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[sarcasm]WTF, this harddrive is 1MB short of what the manufactuer advertises. I guess i can go sue[/sarcasm]

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Why don't they all just make hard drives with the exact capacity advertised? Then everyone would be happy.

I was kinda hoping that would be the result of this court action, but apparently not :\

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I have to admit is is a con. There drives don't actually offer the stated capacity, so they deserved this really.

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HDD makers are hiding behind fine print, somewhere on the box it states the difference, but its so tiny.

i know the difference, but most people don't, really should state it better.

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WD aren't saying GiB are they? So WD are in the right.

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WD aren't saying GiB are they? So WD are in the right.

First, outside of a few websites or countries, the computer industry as a whole has not accepted the ISO board's GiB. Officially, the definition of 1GB is still 1024MB since the industry has not adopted the international standard. Besides, even if it was accepted it still has nothing to do with this case.

Second, the real issue is about precision error or rounding errors. This is not about losing free space because no space was actually lost. However, the consumer is mislead into believing there is more space than there actually is.

Think of it as making a deal with someone to take care of their dog for the weekend and this dog turned out to be a hassle. When you accepted this deal you talked about price and casually say, "I will do it for 100 dollars". Now, in America, I have only one currency I think about and that is American dollars. Afer I watch the dog, I get paid 100 CAD, Canadaian Dollars. That would be $89 dollars and I would feel cheated.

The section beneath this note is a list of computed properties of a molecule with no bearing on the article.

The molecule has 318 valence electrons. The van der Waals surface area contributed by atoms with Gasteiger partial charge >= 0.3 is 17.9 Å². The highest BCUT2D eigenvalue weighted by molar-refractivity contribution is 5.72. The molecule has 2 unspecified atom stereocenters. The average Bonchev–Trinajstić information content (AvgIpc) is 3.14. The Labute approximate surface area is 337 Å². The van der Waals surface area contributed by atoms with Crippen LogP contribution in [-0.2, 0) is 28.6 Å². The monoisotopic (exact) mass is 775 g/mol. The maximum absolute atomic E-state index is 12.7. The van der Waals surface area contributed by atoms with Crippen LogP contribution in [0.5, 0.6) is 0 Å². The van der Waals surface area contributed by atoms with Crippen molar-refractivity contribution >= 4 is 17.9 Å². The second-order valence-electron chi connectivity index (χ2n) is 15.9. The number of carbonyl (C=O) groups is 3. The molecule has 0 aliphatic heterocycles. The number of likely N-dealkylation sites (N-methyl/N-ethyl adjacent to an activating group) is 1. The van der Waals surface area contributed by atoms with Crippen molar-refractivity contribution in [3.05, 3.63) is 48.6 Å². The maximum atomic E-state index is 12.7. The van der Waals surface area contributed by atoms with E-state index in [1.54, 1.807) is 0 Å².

That is the same thing with hard drives. I feel cheated because someone mislead me or misrepresented what I purchased. This is wrong and the GiB defintion has absolutely nothing to do with this case because this has been an issue before the ISO created that standard.

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...

This is wrong and the GiB defintion has absolutely nothing to do with this case because this has been an issue before the ISO created that standard.

The GiB (KiB, MiB, etc.) system was created to resolve this issue (e.g. a GB being 1000MB, but people think it's 1024MB)

The fact is though, a GB has always been 1000MB, just because sales people (in the beginning) got it wrong, doesn't make it any more of a valid system.

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In computers a GB is 1024, because of how a computer counts, so its not wrong.

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The fact is though, a GB has always been 1000MB, just because sales people (in the beginning) got it wrong, doesn't make it any more of a valid system.

Computers only operate in binary b/c you can only have two states when sending electricity through, off or on. There is nothing else it could be. Your lights are either on or off, it can't be both.

So, binary langauge, or machine language has two states, 0 for off and 1 for on. When you compile a program, it is turned into machine language. This is called discrete mathematics, or most commonly known as integers.

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To those of use who know this stuff already, sorry to spew out the basics, but this fundamental to why the hard drive manufacturers are wrong.

So what are bits and bytes?

A bit is a 1 or a 0. If I put up 1100001101010100, that means nothing because you its just a bunch of numbers.

A byte is basically a code to make those bits useful. A byte is 8 bits so the above numbers are 2 bytes. Now, base 2 math is how you decrypt the code and turn it into a decimal number. That decimal number has a corresponding ASCII character to create the letters you see on the screen.

Base 2 math works by doing 2^2, 2^4, 2^6, etc. That basically means you multiply everything by 2. So 2, 4, 8, 16, 32, 64, 128, 256, 512, 1024, 2048, 4096, 8192, 16384, etc. are all multiples of 2. Do those numbers look familiar in that pattern?

If you want to learn how to decode a byte into a decimal I or someone else will post it. Its hard to really show it in plain text.